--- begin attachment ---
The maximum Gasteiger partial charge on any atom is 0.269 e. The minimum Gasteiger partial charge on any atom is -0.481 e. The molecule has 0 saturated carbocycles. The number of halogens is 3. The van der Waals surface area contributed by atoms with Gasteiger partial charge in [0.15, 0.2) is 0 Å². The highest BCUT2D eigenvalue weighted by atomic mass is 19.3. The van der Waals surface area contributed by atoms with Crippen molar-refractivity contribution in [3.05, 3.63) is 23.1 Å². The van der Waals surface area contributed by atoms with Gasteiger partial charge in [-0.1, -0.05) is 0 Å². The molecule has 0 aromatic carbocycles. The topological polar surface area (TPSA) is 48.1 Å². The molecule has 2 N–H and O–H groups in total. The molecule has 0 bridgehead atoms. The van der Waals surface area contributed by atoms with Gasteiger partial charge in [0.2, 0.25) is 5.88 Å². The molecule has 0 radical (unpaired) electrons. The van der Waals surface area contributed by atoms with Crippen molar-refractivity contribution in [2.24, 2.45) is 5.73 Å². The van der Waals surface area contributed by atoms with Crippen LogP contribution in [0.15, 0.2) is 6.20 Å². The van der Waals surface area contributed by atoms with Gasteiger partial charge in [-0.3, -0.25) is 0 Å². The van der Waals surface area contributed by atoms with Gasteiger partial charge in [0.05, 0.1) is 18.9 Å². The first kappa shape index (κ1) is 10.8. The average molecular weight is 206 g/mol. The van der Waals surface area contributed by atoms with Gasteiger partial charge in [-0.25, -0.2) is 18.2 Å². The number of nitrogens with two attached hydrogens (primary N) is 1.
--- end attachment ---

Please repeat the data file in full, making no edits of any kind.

The maximum Gasteiger partial charge on any atom is 0.269 e. The minimum Gasteiger partial charge on any atom is -0.481 e. The molecule has 0 saturated carbocycles. The number of halogens is 3. The van der Waals surface area contributed by atoms with Gasteiger partial charge in [0.15, 0.2) is 0 Å². The highest BCUT2D eigenvalue weighted by atomic mass is 19.3. The van der Waals surface area contributed by atoms with Crippen molar-refractivity contribution in [3.05, 3.63) is 23.1 Å². The van der Waals surface area contributed by atoms with Gasteiger partial charge in [-0.1, -0.05) is 0 Å². The molecule has 0 aromatic carbocycles. The topological polar surface area (TPSA) is 48.1 Å². The molecule has 2 N–H and O–H groups in total. The molecule has 0 bridgehead atoms. The van der Waals surface area contributed by atoms with Gasteiger partial charge in [0.2, 0.25) is 5.88 Å². The molecule has 0 radical (unpaired) electrons. The van der Waals surface area contributed by atoms with Crippen molar-refractivity contribution in [2.24, 2.45) is 5.73 Å². The van der Waals surface area contributed by atoms with Crippen LogP contribution in [0.15, 0.2) is 6.20 Å². The van der Waals surface area contributed by atoms with Gasteiger partial charge in [-0.3, -0.25) is 0 Å². The van der Waals surface area contributed by atoms with Gasteiger partial charge in [0.05, 0.1) is 18.9 Å². The first kappa shape index (κ1) is 10.8. The average molecular weight is 206 g/mol. The van der Waals surface area contributed by atoms with Gasteiger partial charge in [-0.25, -0.2) is 18.2 Å². The number of nitrogens with two attached hydrogens (primary N) is 1.